- The seats have a winged and height-adjustable headrest. So, one should be able to keep all one's head and hair within one's area.

- Seat-pitch is a standard, but tight, 31".

- The tray table rest at a decent height, giving enough room between one's thighs and table; and the table top can slide towards the passenger. So, you don't have to lean all the way forward against the seat in front to eat, though I see many people still do it that way.

- One should have no problem getting out of an aisle seat without touching the seat in front, even when fully reclined.

- For the other two to get out, the best way is for the aisle passenger to get out first, then lift the armrests between the seats, then slide to the aisle seat and get up. There's no need to touch the seats in front, even when they're full-reclined. Grab on to the seatbacks of your own bank of seats if necessary, not the ones in front.

- Everybody should check out for seat description. For those who don't need reclining seatbacks, please pick Rows 14 or 15. Similarly, for those who don't want others to lean onto you, Rows 8 (or 7, depending on configuration), 15 and 16 are for you. CO allows online check-in, even for most international flights, so you have a chance to pick the ones that suit you.
rkkwan is offline  
Jan 18th, 2007, 11:12 AM
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Airplane seats have reclined at least as long as I have been flying( many , many years). I don't recall this being an "issue" years ago. It seems like a recent phenomena, everybody being so sensitive and demanding new rights every day.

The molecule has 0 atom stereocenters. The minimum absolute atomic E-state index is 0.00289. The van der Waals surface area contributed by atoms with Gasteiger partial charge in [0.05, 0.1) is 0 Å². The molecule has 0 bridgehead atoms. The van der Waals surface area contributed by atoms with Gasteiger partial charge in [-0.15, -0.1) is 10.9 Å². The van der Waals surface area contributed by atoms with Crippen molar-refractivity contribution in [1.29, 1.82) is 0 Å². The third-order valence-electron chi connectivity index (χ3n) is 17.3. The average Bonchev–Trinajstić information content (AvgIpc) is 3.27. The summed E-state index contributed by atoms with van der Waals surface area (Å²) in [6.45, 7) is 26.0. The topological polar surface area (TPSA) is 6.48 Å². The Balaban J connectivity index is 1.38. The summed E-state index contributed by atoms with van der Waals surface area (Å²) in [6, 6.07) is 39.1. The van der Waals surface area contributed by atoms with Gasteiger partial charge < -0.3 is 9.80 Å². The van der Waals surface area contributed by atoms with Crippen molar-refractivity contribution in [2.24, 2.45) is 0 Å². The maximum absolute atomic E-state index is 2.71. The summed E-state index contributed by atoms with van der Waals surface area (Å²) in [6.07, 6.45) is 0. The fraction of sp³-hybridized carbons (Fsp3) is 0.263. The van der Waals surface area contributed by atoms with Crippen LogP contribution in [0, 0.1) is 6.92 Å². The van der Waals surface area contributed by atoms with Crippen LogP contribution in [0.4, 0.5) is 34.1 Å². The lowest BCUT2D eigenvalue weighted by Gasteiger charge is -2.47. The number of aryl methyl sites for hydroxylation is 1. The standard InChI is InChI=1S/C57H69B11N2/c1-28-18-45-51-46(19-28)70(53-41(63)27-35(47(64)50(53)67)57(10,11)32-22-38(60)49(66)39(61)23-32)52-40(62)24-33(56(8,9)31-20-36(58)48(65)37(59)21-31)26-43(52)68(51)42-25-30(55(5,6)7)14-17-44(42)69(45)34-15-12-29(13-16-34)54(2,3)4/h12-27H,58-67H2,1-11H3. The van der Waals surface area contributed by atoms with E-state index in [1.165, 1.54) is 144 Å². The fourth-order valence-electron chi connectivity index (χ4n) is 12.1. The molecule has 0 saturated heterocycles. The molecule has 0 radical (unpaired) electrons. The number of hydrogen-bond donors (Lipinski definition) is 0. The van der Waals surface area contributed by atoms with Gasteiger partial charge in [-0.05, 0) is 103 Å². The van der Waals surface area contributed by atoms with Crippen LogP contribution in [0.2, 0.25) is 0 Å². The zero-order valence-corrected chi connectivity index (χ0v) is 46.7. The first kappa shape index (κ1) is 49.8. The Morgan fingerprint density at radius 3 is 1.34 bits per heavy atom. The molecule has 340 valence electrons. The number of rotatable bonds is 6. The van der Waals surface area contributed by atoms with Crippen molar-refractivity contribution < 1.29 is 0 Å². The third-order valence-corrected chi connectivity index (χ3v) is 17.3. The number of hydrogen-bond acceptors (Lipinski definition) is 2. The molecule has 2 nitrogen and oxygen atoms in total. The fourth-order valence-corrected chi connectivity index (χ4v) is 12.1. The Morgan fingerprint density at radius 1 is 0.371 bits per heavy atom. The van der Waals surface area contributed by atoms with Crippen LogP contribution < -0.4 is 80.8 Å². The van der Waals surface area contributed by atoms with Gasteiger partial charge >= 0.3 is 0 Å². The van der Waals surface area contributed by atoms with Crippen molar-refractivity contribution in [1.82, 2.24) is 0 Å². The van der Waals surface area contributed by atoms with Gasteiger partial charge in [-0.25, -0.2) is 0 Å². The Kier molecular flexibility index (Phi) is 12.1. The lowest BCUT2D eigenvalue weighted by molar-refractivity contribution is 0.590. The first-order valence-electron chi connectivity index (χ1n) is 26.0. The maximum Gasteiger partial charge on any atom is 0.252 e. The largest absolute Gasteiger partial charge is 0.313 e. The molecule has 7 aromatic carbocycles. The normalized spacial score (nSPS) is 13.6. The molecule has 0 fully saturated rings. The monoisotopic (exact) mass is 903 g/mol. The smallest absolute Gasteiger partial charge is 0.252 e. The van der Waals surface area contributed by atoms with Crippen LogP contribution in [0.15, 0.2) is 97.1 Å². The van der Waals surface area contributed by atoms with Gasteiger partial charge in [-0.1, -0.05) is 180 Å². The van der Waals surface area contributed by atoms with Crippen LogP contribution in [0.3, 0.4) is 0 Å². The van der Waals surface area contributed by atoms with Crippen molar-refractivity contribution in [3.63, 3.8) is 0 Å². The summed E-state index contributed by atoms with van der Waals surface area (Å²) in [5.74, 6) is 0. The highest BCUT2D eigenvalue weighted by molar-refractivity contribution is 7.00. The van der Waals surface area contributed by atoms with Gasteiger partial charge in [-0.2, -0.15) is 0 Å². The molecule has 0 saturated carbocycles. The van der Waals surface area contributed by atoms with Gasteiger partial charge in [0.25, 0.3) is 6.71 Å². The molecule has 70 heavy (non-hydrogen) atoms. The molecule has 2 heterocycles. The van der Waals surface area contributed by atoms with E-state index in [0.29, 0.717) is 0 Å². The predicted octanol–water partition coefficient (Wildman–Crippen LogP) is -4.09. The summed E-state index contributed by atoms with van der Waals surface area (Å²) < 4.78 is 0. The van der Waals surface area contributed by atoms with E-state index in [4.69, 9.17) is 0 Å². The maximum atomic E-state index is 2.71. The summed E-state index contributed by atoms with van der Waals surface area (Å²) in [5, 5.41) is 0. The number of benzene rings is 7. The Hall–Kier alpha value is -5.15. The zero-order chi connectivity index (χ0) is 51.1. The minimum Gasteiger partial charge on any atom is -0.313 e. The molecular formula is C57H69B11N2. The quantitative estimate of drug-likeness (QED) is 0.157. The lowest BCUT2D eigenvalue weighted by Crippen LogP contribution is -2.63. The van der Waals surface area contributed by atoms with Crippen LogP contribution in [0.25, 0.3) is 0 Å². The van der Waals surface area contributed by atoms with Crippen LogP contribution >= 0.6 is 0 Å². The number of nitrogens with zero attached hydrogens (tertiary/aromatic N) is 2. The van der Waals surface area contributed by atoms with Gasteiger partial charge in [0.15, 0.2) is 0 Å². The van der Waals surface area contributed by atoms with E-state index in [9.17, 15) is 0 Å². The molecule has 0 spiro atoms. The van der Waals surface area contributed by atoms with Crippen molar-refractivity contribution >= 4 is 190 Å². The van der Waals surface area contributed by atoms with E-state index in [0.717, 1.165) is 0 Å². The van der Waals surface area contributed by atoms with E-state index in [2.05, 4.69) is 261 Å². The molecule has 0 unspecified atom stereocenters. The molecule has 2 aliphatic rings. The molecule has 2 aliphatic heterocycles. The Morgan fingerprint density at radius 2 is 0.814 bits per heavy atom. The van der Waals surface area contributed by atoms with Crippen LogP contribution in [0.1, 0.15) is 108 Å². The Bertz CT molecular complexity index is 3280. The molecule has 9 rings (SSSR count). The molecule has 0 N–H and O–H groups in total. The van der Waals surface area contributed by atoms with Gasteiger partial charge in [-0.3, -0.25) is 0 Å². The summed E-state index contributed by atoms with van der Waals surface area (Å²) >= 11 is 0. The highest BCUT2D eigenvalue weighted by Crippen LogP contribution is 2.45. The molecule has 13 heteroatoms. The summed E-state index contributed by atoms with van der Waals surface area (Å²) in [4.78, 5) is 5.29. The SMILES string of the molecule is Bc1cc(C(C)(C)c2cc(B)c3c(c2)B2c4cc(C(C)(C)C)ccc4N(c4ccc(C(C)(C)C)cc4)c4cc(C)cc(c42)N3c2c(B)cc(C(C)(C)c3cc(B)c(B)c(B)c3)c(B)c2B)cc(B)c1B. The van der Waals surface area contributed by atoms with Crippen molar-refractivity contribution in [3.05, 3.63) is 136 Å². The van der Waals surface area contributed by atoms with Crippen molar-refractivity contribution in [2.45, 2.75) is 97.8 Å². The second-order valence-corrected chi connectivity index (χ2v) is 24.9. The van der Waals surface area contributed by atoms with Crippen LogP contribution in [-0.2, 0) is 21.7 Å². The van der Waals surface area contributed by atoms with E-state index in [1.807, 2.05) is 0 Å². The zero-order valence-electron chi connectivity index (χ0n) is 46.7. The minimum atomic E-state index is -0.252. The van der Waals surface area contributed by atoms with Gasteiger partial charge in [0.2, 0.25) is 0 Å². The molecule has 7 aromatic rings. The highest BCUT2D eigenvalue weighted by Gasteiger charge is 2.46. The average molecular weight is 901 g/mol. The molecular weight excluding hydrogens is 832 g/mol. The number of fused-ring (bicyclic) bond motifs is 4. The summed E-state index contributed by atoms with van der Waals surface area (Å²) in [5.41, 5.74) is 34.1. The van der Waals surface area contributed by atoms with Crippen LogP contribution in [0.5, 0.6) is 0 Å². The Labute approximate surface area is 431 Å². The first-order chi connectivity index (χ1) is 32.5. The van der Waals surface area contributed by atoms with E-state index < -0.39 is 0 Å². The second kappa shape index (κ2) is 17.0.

Would I prefer that the person in front of me doesn't recline? ....Yes...the same that I would prefer not to have anybody next to me but that doesn't give me the right to demand it ( or to wear those knee things to prevent the person in front of me from reclining).
cruiseluv is offline  
Jan 18th, 2007, 11:14 AM
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To add to rkkwan's factfile: On Air Canada: seat recline is given as 4 inches in economy on a 763, seat pitch 31 to 32 inches, and 6 inches on most of the Airbus fleet, seat pitch 32 to 33 inches. (There are also some seats that recline less, or not at all, which reinforces the fact that seat recline isn't a right - see below.)

Nothing about seating is guaranteed on a flight, short of being guaranteed to have some sort of seat (as opposed to being flown in the cargo hold, say, or out on the wing. Don't laugh.. I think the beancounters at most airlines are working on this arrangement....)

Nobody is guaranteed the right to recline, since this is subject to the crew's instructions (especially on takeoff/landing.) But neither is one guaranteed the right to get up without having to put oneself out a bit, or guaranteed the right to be freed of the obstruction of a reclined seat in front of one. For that matter, there is also no right to move around a plane, although it is generally conceded that it will be necessary for pax to do so at some point during the flight.